The commercial adoption of Internet of Things (IoT) is real and growing, though not as fast as the hype might suggest, according to the new survey issued this week by Eclipse Foundation, an open source organisation focusing on IoT.
Entitled “IoT Commercial Adoption Survey”, the results showed less than 40% of those polled online are deploying IoT solutions today and another 22% plan to start deploying IoT within the next 2 years.
The nearly two-month survey between October 7 and December 2 last year involved 366 people worldwide from a range of industries, 31% of whom are from Asia-Pacific.
The objective of survey was to gain a better understanding of the IoT industry landscape by identifying the requirements, priorities, and challenges faced by organizations that are deploying and using commercial IoT solutions
“IoT is clearly one of the major technology trends today and a ubiquitous buzzword,” said Mike Milinkovich, executive director, Eclipse Foundation. “This survey, which we hope will be the first of an annual tradition, seeks to provide real insights into what organisations are doing with the IoT right now and their plans for production deployments.”
Companies are hesitant to heavily invest in IoT before seeing a return on investment, with 30% of survey respondents planning to spend under US$100,000 next year. However, if the 7% of companies planning to spend $1M-$10M are an indication, the money will follow.
Indeed, the survey already showed that IoT investment is growing as 40% of organisations plan to increase their spending on the technology in the next fiscal year. Many of these companies keen on increased IoT deployments come from “heavy” industries such as energy management, building automation and smart cities.
Clearly, IoT is a powerful ally in the fight against climate change, since these industries can contribute to significant reductions in greenhouse gas emissions.
Open source rules IoT
Another key takeaway from the survey is the important role open source is set to play in the IoT market, with 60% of companies factoring open source into their IoT deployment plans. According to Eclipse Foundation, this means clearly means the dominant IoT platforms in the market will either be open source or based on an open source core.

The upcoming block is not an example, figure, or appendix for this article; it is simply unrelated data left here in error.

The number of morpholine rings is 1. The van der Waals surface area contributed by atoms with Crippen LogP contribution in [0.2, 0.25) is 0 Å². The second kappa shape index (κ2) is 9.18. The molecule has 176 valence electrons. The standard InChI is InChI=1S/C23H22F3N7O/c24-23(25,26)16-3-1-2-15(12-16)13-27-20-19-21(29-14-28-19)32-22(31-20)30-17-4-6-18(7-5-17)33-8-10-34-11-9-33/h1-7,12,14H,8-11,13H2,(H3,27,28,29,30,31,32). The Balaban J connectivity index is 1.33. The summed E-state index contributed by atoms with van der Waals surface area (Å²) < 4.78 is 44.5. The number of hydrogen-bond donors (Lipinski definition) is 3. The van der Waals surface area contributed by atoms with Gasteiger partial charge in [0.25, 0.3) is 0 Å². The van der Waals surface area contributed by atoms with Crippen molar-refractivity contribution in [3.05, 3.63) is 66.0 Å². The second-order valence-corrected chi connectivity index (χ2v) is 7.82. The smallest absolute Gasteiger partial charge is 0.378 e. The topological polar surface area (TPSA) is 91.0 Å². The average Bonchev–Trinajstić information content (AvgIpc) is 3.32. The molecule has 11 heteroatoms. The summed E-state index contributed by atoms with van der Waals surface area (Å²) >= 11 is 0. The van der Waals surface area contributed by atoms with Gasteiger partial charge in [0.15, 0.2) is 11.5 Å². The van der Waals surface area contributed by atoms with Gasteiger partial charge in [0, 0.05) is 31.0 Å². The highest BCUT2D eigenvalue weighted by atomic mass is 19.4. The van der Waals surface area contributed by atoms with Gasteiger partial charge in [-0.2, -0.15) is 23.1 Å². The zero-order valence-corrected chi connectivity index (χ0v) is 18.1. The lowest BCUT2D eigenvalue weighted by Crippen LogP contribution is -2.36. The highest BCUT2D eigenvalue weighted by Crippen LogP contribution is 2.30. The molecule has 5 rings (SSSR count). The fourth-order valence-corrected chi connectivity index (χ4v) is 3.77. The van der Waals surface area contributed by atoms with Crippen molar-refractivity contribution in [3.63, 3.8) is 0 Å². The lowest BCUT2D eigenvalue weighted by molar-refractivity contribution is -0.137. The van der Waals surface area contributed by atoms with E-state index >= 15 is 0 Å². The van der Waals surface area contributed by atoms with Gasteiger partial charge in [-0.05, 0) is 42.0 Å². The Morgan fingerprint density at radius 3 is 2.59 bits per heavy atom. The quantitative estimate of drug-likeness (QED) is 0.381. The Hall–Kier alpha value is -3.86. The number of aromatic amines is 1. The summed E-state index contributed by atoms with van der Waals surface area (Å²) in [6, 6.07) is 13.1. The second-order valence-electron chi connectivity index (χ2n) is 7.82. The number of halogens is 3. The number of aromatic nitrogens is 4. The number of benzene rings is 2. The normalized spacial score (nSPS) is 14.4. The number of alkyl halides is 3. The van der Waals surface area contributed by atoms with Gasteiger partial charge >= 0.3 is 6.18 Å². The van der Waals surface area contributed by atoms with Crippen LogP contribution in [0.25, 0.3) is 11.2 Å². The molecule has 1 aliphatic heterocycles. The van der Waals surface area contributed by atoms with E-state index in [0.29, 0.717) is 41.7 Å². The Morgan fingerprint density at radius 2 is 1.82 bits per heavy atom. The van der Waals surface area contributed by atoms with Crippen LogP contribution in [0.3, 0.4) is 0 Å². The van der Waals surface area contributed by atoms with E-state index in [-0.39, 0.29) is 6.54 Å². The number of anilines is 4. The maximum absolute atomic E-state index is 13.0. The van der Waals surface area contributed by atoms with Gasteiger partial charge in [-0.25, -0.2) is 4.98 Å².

IoT and open source practitioners echoed this major insight from the survey.
“This new survey aligns with our own insights into the IoT industry and how organizations are embracing open IoT platforms and commercial offerings based on open source,” said Anita Bunk, Bosch.IO’s open source advocate and head of Marketing, Associate and Technical Communications.
She added: “We are seeing growing interest in our Bosch IoT Suite offering that is built upon Eclipse IoT open source. Our customers benefit from the open and transparent development that accelerates their ability to deliver real business outcomes.”
Deborah Bryant, senior director, Open Source Program Office at Red Hat, said: This survey is one of the first to truly tap into what industry leaders are actually doing about IoT right now. The results highlight the important role of open source software in helping companies achieve their goals. This should be a wake-up call for any organization that has yet to evaluate solutions based on open standards and open source technologies as part of their IoT plans.”
Meanwhile, other key takeaways from the survey include:
- Hybrid IoT cloud strategies dominate (i.e. composed of two or more distinct cloud infrastructures such as private and public) at 26%. Private/on-premises cloud infrastructure ranks a close second at 22%, with public cloud at 20%. Multi-cloud comes in at just under 10%.
- Overall, AWS, Azure, and GCP are the leading IoT cloud platforms for IoT implementations.
- Per device (21%), hybrid (17%), and per CPU/node (8%) are the top 3 preferred pricing models for consuming IoT platform services.
- The fact that less than 40% of respondents identified artificial intelligence (AI) and machine learning (ML) as concerns of high importance to them shows that it is still early days for that segment of the market. It is possible that most organisations do not have the right skill sets to leverage AI/ML internally.
- Data security (26%), performance (19%), data collection and analytics (17%) are the top 3 concerns for deploying IoT solutions.